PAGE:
What is this wonderful book we call a tax code—the collection of rules that provide for how individuals and businesses pay income (and other taxes) and interact with the Internal Revenue Service? Except for seasoned tax professionals, mention of the tax code generally induces some combination of fear, loathing, and incomprehension. Politicians generally refer to the tax code as too complex and constantly in need of reform for the good of all Americans.
But the tax code is more than a collection of technical rules. It is also a collection of policy choices about behaviors that legislators want to encourage (such as home ownership, charitable giving, and tax credits for certain investment) and discourage (such as penalties for fraud and non-payment of taxes, and limitations on certain deductions). More broadly, it is an attempt to interact with the economy and society through technical rules. As such, it is a valuable window into the United States—a nation’s values, priorities, and aspirations.
The tax code, although a collection of technical rules, is constantly evolving, and civil society is part of this interactive process. The tax code is rooted in current social issues, because more often than not tax writers are responding to what is happening in the real world. At the same time, tax policy affects future behavior in ways that are sometimes intentional, sometimes less so. It is a rare case where legislation is so forward-looking that it can accurately predict the future. It is also true that legislation can do unintended damage. But that should not be the end of the story. It is merely the beginning, as civil society reacts to the changes and a new generation of tax writers makes adjustments to reflect the new realities.
For example, one of the provisions included in the first tax code (in 1916) was a deduction for charitable gifts. It has been present in the tax code since then, even with significant changes over the years. Why is this important? Because charitable gifts are one of the clearest expressions of private action in the service of public good. I want to be clear that there are many others—volunteering time, for example—but the transfer of money from one person to another is the type of activity the tax code understands.
The charitable deduction was not included as a novel idea policymakers thought would make for an interesting experiment. It was a reflection of the importance of activities that were already well established in the United States. That is, it acknowledged the existence of a civil society and recognized the importance of including charitable giving in this new thing called the tax code—the new rules to govern how to compute and pay income tax.
The deduction for charitable contributions is now only one of many provisions in the tax code that supports civil society. There are provisions that encourage different types of exempt organizations for different purposes, special rules that focus on business income unrelated to an organization’s exempt purpose, and specific rules for different types of charitable donations (such as food inventory and conservation easements). These are just a few examples of the levers available for influencing the shape and scope of civil society. While many policymakers (and staff) are smart, focused, and interested in creating policies that support civil society, the variety of provisions are beyond their collective imaginations.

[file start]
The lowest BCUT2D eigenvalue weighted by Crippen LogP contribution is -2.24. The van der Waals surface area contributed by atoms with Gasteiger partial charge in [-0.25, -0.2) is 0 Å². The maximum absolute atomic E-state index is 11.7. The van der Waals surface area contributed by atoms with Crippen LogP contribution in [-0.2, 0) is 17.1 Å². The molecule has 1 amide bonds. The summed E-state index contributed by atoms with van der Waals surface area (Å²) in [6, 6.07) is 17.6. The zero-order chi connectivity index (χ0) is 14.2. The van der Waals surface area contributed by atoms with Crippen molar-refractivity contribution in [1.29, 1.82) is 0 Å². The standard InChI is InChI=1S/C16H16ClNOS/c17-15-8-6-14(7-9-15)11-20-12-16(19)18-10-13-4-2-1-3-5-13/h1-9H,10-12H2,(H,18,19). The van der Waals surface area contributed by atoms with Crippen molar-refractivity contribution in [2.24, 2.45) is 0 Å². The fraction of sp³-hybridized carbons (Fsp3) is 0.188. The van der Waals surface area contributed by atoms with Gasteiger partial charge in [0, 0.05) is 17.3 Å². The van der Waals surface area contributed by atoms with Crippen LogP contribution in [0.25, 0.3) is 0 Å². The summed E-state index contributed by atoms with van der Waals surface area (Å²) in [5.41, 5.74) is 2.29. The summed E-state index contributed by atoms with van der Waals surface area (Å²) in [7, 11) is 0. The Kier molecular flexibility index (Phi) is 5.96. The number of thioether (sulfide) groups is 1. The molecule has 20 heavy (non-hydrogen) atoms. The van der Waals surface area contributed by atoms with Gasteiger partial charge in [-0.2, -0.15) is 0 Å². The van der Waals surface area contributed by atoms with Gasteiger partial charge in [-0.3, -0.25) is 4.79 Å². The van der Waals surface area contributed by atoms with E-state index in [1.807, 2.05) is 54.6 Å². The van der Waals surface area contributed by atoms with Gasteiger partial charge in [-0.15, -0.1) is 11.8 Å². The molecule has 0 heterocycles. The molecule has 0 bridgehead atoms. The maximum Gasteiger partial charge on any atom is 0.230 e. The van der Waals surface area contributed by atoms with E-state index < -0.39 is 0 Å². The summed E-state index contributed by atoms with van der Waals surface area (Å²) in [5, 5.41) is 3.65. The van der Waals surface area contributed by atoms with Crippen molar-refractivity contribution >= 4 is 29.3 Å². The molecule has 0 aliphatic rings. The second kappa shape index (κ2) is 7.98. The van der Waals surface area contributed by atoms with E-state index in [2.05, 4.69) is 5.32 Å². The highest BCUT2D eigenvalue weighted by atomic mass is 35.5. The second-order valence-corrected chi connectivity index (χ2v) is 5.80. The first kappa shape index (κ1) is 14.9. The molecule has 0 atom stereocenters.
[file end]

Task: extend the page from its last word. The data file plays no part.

What happens, then, if we begin to view changes to the tax code as undermining civil society, whether intended or unintended? First, it is important to realize that, so far in US history, there has never been a “last” tax bill. Any tax bill is only the most recent tax bill; there is always another one for new proposals and changes to existing proposals. Second, civil society is not isolated—it changes over time as other areas of society change. The tax code is often a reflection of broader societal changes and policy priorities that may not always properly take into account the needs and contributions of civil society. These changes can be frustrating, but it is also an opportunity for innovation.
Over the last 15 years, the people and institutions that operate in civil society have adapted to demands to do more, in different ways, and with different resources than before. Civil society should be built on this spirit of innovation, properly viewing change as an opportunity, understanding the macro issues and recognizing how civil society fits within the larger picture—and then helping policymakers see the same thing. Despite the political noise in Washington, DC, there are dedicated and serious people who are interested in good policy, and their need for information is nearly unlimited. Engaging with and educating these policymakers can help ensure that the next tax bill focuses on civil society.
My point is that the tax code is important, but civil society should be the dominant influence on it, and not the other way around. Just like the business community, those who engage in civil society by creating organizations, and devoting their time and money to private action for the public good, should take the lead in defining how this area of the economy fits into the broader policy choices represented in the tax code.
Civil society is not unique to the United States. But, the creativity, diversity, and scope of American civil society is distinct, and the tax code has long reflected its unique character. That is not going to change, but the people and institutions that define civil society must remain engaged with policymakers and embrace the opportunities that change provides.